The clinical aspects presented in this case are in agreement to the characteristic reports presented on the literature, with a proportional attack happening between men and women, specially within the third and fifth life decade (Manuel et al.). To Kaffe et al, the lesions usually attack the female gender most in a 2:1 proportion. However, in the 89 cases reviewed by Desai et al. ,54.66% involved the male gender and 45.33% the female one. Frequently, the tumor is asymptomatic, the tumefaction is painless or the maxüla expansión are commonly observed clinical manifestations (Neville et al.) In the case reported here, the patient had a painful symptomatology and áreas of ulceration, probably because of the size of the lesión (Becelli et al.) and the trauma during mastication.
The radiographic findings, observed in the case mentioned above, are typical on the desmoplasic ameloblastoma, presenting itself as a unilocular radiolucent lesión of indefinite outlines. Discreet radiopaque focuses could be observed inside the lesión through an occlusal and panoramic radiography, characteristic observed in more than 50% of the cases, imitating many times a fibro-osseous lesión due to its radiolucent-radiopaque mixed appearance (Kawai et al, 1999). The differential diagnosis according to the radiographic aspects include fiber-osseous lesions, fiber dysplasia, chronic osteomyelitis and ossifying fibroma (Iida et al.)
The histopathological characteristics described for this case are in accordance to the diagnosis criteria established for the desmoplasic ameloblastoma according to Kishino et al. This way, such lesión is characterized by small nests and cords of odontogenic tumoral epithelium, organized in an abundant stroma densely collagenized, which makes these tumoral islands seem like they are comprised (Dos Santos et al., Hirota et al.) The peripheral cells can lose, sometimes, those morphologic characteristics similar to the ameloblastomas such as the polarity inversión. In addition to this, the central portion of the tumoral islands can present loosely organized cells resembling the stellate reticulumof the enamel organ, with occasional squamous metaplasia and central focuses of keratination (Takata et al.) In the desmoplasic variation, usually, there can be verified an osseous neo-formation that according to Thompson et a/.(1996), represents an attempt to fix the damages caused by the osseous re-absorption caused by the tumoral expansión. In the case above, such osseous formations were not evidenced in the epithelial proliferation.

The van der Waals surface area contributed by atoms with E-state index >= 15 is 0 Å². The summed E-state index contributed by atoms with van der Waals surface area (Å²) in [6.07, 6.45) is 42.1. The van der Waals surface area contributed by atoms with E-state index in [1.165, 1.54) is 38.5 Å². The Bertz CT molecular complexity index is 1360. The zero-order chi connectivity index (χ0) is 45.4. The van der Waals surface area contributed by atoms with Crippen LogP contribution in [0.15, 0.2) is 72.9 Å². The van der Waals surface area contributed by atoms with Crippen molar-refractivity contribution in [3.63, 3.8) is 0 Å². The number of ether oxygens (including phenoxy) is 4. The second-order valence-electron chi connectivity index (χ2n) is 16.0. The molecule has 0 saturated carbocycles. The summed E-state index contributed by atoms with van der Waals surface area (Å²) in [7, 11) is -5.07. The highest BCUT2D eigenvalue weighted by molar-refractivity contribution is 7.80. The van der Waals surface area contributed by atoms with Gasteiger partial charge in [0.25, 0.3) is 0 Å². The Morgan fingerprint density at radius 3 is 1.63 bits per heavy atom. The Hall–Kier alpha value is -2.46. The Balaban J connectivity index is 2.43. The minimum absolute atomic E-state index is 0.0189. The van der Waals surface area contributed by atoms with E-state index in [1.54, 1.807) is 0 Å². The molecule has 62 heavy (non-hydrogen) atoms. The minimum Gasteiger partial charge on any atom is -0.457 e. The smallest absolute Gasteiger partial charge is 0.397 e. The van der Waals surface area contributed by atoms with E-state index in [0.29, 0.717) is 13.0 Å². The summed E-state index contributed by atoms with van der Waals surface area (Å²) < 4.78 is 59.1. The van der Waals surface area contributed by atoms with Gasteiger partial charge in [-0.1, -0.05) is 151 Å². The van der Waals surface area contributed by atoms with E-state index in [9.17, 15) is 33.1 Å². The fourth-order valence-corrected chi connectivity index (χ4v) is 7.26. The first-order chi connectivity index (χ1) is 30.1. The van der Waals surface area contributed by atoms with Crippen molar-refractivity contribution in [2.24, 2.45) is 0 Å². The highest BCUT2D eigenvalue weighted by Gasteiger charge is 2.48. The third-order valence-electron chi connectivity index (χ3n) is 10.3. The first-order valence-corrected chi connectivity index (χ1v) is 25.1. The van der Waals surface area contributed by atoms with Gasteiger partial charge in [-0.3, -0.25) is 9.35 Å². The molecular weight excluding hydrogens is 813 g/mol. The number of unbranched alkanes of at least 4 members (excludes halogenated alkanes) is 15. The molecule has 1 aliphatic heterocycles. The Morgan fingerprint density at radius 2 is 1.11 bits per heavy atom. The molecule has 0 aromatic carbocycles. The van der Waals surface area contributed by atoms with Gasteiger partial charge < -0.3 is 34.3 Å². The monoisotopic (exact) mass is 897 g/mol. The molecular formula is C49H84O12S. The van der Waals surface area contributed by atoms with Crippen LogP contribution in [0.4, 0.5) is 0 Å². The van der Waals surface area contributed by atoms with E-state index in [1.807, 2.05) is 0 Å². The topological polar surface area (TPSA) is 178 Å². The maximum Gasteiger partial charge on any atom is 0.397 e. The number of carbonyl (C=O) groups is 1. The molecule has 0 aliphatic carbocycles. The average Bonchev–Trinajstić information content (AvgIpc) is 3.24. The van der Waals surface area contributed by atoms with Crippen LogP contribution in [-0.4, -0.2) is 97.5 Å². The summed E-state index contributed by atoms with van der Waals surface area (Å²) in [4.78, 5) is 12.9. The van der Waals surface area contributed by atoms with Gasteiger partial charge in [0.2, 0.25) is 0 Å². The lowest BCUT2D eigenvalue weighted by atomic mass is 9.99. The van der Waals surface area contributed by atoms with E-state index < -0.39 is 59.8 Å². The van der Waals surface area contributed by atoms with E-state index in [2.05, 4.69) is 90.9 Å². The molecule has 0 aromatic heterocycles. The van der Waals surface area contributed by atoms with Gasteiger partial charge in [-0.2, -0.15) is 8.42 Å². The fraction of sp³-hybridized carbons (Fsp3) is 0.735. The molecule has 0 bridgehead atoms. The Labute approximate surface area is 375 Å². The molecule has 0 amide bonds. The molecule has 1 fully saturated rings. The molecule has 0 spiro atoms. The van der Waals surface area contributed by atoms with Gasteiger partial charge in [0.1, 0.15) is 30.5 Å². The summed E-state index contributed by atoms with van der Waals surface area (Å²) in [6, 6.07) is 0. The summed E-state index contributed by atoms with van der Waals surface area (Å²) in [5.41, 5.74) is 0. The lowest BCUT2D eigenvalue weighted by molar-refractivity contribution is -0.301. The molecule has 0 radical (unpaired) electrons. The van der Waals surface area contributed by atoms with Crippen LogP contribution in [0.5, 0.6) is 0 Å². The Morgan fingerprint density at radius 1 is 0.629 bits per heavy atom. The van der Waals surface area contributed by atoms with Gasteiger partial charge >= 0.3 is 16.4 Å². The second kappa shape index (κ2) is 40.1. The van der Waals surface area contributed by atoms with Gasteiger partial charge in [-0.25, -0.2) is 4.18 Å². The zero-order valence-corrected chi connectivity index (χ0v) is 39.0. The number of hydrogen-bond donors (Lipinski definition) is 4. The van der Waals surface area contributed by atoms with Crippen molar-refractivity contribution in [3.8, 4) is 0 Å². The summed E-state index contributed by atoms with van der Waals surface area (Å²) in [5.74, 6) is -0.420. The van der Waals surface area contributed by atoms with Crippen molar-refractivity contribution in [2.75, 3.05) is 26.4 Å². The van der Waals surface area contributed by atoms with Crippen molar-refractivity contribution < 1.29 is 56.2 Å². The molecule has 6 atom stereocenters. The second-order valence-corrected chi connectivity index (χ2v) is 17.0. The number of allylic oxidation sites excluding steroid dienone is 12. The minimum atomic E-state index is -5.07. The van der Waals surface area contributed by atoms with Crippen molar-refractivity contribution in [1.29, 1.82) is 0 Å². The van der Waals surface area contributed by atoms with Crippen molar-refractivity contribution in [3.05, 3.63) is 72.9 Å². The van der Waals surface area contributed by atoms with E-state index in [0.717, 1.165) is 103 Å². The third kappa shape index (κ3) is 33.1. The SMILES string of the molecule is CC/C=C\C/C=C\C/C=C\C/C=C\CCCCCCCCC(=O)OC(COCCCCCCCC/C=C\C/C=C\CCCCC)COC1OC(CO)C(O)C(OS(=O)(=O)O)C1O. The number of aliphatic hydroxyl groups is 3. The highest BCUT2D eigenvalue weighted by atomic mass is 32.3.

The most important characteristic of the desmoplasic ameloblastoma is the extensive collagenization present in the stroma of the lesión, also called desmoplasia. It has been proposed that this phenomenon has its origin from a new protein synthesis that comes from the extracellular matrix where such components play a fundamental role in supporting, adhering, proliferating, migrating and differing tumoral cells, interfering in the behavior and modulation of the tumoral cells (Desai et al.; Phillipsen et al, 2001).
According to Philippsen et al. (1992), radiographically, the badly-defined lesión borders suggest an infiltrated process that tends to be recurrent. The significant stromal reaction can be seen as a reply from the host trying to make the lesión stop growing. The recurrence level of the desmoplasic variant is still not known due to the low number of reported cases in the literature. However, similar recurrence has been seen with other types of ameloblastomas. Due to the lack of capsule and precise limits, a radical treatment is recommended for most of the cases (Ashman et al, 1993) However, because of the limitedunderstanding on the biological and prognostic behavior, the therapeutical approach strategy is still not completely clear.
The desmoplasic ameloblastoma is a rare entity that presents a radiographic appearance that resembles a fibro-osseous lesión that needs a diagnosis based not only on clinical and radiographic aspects, but also on those histopathological ones. However, the importance of knowing the ameloblastomas' histological and radiographic variants in relation to possible differential diagnosis and prognosis to confirm and, consequently, apply proper therapy is highlighted.
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Received: 12-12-2007 Accpeted: 26-02-2008